By Jill Dougherty
In diplomacy, "fail" is a strong word. So when State Department spokeswoman Victoria Nuland uses it, attention must be paid.
Nuland was asked Friday whether it's the administration's official stance that U.N./Arab League special representative Kofi Annan's six-point diplomatic plan for Syria is failing; two senior administration officials said just that at a Senate Armed Services Committee hearing this week.
"Well, obviously, we can all see that it is the Assad regime that is failing to meet its obligations under the six-point plan," Nuland replied. "And as a result, the plan as a whole is failing thus far."
U.N. Secretary-General Ban Ki-moon says violence in Syria is escalating, and he is "greatly alarmed." It includes shelling in residential areas, he says, "in contravention of what the Syrian government has promised. This is totally unacceptable."
A key part of the plan, the deployment of international observers, also is running into trouble. Ultimately, there are supposed to be 300 observers, and they are supposed to be able to travel unimpeded wherever they want in the country, checking on security violations. The U.S. is not providing any monitors but is providing funding and logistics for them.
An advance team of 12 monitors already is running into problems. They have been limited in their movements, and the regime of President Bashar al-Assad wants to have the last word on which countries they come from. Most egregious, the U.N. says, is that it has credible reports that some Syrians who have talked with the monitors have later been arrested and, possibly, killed by regime troops.
The U.N. is trying to have 20 monitors in Syria by the end of this weekend and 100 in the country within a month. The U.N. insists that they be allowed to move wherever they want, speak to any Syrians they want and communicate securely with other monitors as well as with U.N. headquarters.
Nuland blames al-Assad for the failure of the plan to reach its objectives.
"Assad isn't living up to his half of the bargain," she said, something the U.S. and its allies "were concerned and skeptical about ... from the beginning."
Even if the deployment of monitors was running smoothly, it takes time to prepare them and get them into the country.
"You can't just take Joe Schmo off the street," Nuland said. "You have to take somebody who has experience and training in monitoring, understands U.N. standards, understands their obligations in terms of human rights."
The U.N. has to negotiate and sign contracts with each one of the governments that is sending personnel. In some cases, those governments also have to get parliamentary approval. Then there's the physical transport of the personnel.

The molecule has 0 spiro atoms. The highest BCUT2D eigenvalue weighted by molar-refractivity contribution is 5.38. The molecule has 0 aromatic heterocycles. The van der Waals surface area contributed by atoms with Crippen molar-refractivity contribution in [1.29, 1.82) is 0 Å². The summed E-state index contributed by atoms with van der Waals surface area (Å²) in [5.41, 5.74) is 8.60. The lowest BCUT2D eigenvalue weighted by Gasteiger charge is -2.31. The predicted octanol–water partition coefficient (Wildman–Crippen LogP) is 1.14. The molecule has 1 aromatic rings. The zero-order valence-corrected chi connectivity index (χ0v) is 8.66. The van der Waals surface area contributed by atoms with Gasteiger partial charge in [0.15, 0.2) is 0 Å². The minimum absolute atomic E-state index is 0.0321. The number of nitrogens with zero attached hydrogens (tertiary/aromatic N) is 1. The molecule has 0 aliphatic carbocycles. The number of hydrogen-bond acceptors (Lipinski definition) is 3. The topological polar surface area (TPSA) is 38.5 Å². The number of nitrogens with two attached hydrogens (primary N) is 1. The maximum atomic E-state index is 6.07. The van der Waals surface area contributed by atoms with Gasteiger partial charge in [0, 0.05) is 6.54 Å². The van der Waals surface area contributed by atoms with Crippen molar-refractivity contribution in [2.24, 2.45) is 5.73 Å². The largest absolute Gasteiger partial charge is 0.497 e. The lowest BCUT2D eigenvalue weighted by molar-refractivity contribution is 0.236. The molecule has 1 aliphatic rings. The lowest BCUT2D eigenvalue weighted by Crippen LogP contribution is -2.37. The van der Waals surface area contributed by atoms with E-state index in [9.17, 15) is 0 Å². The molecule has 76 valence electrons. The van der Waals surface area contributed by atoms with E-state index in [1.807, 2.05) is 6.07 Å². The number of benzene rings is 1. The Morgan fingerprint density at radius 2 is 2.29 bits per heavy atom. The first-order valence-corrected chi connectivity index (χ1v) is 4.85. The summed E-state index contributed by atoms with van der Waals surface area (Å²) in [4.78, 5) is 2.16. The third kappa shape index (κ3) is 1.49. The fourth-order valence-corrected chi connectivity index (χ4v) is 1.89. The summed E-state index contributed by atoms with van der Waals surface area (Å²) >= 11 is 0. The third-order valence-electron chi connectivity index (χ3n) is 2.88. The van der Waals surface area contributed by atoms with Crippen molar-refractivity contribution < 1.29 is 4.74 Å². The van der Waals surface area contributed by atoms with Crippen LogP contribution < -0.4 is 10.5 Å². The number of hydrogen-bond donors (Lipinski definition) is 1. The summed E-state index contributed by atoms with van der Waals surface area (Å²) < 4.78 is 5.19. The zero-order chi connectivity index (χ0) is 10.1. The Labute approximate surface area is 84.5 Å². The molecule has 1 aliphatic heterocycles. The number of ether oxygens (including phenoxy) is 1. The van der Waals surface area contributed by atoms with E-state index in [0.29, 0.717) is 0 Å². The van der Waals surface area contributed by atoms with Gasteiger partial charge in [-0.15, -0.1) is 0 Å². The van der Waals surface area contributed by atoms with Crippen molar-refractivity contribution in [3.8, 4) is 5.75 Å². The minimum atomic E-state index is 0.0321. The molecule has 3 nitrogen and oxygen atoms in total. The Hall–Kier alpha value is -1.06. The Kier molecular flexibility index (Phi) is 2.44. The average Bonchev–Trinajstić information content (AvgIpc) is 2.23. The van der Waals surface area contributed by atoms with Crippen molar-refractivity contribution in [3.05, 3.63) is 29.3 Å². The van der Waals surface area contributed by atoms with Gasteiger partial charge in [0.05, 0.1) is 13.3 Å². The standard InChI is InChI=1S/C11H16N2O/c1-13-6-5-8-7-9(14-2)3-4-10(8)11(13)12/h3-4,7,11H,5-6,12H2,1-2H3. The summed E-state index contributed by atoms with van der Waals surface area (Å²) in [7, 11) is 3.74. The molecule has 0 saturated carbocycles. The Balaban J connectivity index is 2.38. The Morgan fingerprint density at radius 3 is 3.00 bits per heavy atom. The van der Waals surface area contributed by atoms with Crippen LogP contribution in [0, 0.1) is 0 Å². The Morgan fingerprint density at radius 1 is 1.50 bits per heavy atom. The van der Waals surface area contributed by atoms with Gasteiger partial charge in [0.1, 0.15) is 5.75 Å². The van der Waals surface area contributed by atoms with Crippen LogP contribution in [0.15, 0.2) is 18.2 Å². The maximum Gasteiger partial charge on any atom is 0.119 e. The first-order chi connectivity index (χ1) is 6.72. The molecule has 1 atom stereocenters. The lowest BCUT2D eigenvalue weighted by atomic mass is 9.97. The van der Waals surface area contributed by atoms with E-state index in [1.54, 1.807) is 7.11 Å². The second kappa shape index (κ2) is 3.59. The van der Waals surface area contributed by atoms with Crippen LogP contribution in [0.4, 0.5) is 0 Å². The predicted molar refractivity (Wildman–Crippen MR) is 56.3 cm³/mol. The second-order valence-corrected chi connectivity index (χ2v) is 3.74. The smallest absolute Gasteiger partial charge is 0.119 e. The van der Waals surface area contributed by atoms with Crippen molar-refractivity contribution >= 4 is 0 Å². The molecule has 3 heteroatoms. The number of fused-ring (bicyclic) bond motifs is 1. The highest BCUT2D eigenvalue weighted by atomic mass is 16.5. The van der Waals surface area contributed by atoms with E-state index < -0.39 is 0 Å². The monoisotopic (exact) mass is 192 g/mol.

"The U.N. reports that they've had an ample number of volunteers, that they are vetting them, that they are working at top speed to try to vet folks," explained Nuland, "but we've also had other difficulties involved with, you know, the Assad regime trying to veto or pick and choose among nationalities."
What could really torpedo the Annan plan, U.S. officials say, is if there were violence against monitors or retribution and assaults on populations after the monitors have been in place. Al-Assad, Nuland says, might try to "play some kind of a game where there are monitors here and there's violence there."
And yet, Nuland says, "Net-net, we still have a lower level of violence overall across Syria than we had before the Annan plan was agreed to." But the situation is made more complex by the fact that Syrians, in self-defense, are fighting government forces, and other groups are exploiting the continued instability.
The U.S. won't say how long it and its allies will give the Annan plan. The U.N. Security Council resolution authorizes the monitor operation for 90 days. "That's the scope that the U.N. has given before it reevaluates the mission," Nuland said, "but, frankly, you know, we ... could very well have to draw our own conclusions well before that."
In the meantime, going the extra mile with the Annan plan helps Washington make the case to less-supportive members of the Security Council like Russia and China that it tried its utmost to make it work. Failure could end up paving the way for more stringent action against Syria and a push for a "Chapter 7" resolution with travel sanctions, financial sanctions and an arms embargo.
If there is "complete failure," Nuland said, "then we're going to have to go back to New York. And that will be the case that we will make to other U.N. Security Council members."